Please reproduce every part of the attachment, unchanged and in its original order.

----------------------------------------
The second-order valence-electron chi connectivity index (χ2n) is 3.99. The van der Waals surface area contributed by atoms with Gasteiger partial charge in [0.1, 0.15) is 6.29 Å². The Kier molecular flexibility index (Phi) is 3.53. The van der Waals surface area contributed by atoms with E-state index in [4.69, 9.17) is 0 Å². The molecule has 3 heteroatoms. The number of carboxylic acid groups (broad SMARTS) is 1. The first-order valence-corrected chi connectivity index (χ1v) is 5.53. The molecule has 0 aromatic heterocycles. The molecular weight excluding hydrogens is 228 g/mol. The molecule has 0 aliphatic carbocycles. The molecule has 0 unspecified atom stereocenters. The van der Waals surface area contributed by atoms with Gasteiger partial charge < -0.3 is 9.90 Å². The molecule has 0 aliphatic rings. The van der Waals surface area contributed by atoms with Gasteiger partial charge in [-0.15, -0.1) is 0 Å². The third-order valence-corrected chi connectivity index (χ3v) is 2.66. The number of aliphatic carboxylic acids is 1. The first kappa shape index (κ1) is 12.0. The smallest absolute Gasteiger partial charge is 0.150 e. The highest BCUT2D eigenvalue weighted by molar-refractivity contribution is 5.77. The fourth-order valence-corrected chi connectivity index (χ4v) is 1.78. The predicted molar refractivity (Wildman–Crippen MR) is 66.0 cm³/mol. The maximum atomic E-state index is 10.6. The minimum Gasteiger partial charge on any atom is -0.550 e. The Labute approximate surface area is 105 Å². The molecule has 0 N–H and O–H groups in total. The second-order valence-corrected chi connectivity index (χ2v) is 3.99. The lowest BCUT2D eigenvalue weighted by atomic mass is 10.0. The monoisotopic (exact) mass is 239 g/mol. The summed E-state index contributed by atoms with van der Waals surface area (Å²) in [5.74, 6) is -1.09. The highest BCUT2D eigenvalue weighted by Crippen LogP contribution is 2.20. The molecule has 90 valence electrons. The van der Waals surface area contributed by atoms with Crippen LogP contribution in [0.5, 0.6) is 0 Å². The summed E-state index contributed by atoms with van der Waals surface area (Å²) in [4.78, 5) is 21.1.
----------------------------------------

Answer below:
The second-order valence-electron chi connectivity index (χ2n) is 3.99. The van der Waals surface area contributed by atoms with Gasteiger partial charge in [0.1, 0.15) is 6.29 Å². The Kier molecular flexibility index (Phi) is 3.53. The van der Waals surface area contributed by atoms with E-state index in [4.69, 9.17) is 0 Å². The molecule has 3 heteroatoms. The number of carboxylic acid groups (broad SMARTS) is 1. The first-order valence-corrected chi connectivity index (χ1v) is 5.53. The molecule has 0 aromatic heterocycles. The molecular weight excluding hydrogens is 228 g/mol. The molecule has 0 aliphatic carbocycles. The molecule has 0 unspecified atom stereocenters. The van der Waals surface area contributed by atoms with Gasteiger partial charge < -0.3 is 9.90 Å². The molecule has 0 aliphatic rings. The van der Waals surface area contributed by atoms with Gasteiger partial charge in [-0.15, -0.1) is 0 Å². The third-order valence-corrected chi connectivity index (χ3v) is 2.66. The number of aliphatic carboxylic acids is 1. The first kappa shape index (κ1) is 12.0. The smallest absolute Gasteiger partial charge is 0.150 e. The highest BCUT2D eigenvalue weighted by molar-refractivity contribution is 5.77. The fourth-order valence-corrected chi connectivity index (χ4v) is 1.78. The predicted molar refractivity (Wildman–Crippen MR) is 66.0 cm³/mol. The maximum atomic E-state index is 10.6. The minimum Gasteiger partial charge on any atom is -0.550 e. The Labute approximate surface area is 105 Å². The molecule has 0 N–H and O–H groups in total. The second-order valence-corrected chi connectivity index (χ2v) is 3.99. The lowest BCUT2D eigenvalue weighted by atomic mass is 10.0. The monoisotopic (exact) mass is 239 g/mol. The summed E-state index contributed by atoms with van der Waals surface area (Å²) in [5.74, 6) is -1.09. The highest BCUT2D eigenvalue weighted by Crippen LogP contribution is 2.20. The molecule has 90 valence electrons. The van der Waals surface area contributed by atoms with Crippen LogP contribution in [0.5, 0.6) is 0 Å². The summed E-state index contributed by atoms with van der Waals surface area (Å²) in [4.78, 5) is 21.1.